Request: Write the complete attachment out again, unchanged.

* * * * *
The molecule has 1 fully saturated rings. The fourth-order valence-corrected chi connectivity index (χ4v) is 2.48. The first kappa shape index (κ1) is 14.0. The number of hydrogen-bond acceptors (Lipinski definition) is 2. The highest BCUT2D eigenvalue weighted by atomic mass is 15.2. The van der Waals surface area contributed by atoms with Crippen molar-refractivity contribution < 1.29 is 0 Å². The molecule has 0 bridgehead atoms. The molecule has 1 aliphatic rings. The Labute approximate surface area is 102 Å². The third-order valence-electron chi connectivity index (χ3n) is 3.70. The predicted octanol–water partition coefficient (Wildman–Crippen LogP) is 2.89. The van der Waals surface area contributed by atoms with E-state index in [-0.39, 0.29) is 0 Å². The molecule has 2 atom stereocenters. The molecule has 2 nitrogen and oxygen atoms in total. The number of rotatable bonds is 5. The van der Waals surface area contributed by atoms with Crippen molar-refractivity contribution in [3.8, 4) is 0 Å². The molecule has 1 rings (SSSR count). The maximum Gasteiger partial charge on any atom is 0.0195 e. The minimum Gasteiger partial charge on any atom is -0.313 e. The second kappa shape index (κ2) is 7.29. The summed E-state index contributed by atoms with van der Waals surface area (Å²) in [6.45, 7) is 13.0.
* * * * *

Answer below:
The molecule has 1 fully saturated rings. The fourth-order valence-corrected chi connectivity index (χ4v) is 2.48. The first kappa shape index (κ1) is 14.0. The number of hydrogen-bond acceptors (Lipinski definition) is 2. The highest BCUT2D eigenvalue weighted by atomic mass is 15.2. The van der Waals surface area contributed by atoms with Crippen molar-refractivity contribution < 1.29 is 0 Å². The molecule has 0 bridgehead atoms. The molecule has 1 aliphatic rings. The Labute approximate surface area is 102 Å². The third-order valence-electron chi connectivity index (χ3n) is 3.70. The predicted octanol–water partition coefficient (Wildman–Crippen LogP) is 2.89. The van der Waals surface area contributed by atoms with E-state index in [-0.39, 0.29) is 0 Å². The molecule has 2 atom stereocenters. The molecule has 2 nitrogen and oxygen atoms in total. The number of rotatable bonds is 5. The van der Waals surface area contributed by atoms with Crippen molar-refractivity contribution in [3.8, 4) is 0 Å². The molecule has 1 rings (SSSR count). The maximum Gasteiger partial charge on any atom is 0.0195 e. The minimum Gasteiger partial charge on any atom is -0.313 e. The second kappa shape index (κ2) is 7.29. The summed E-state index contributed by atoms with van der Waals surface area (Å²) in [6.45, 7) is 13.0.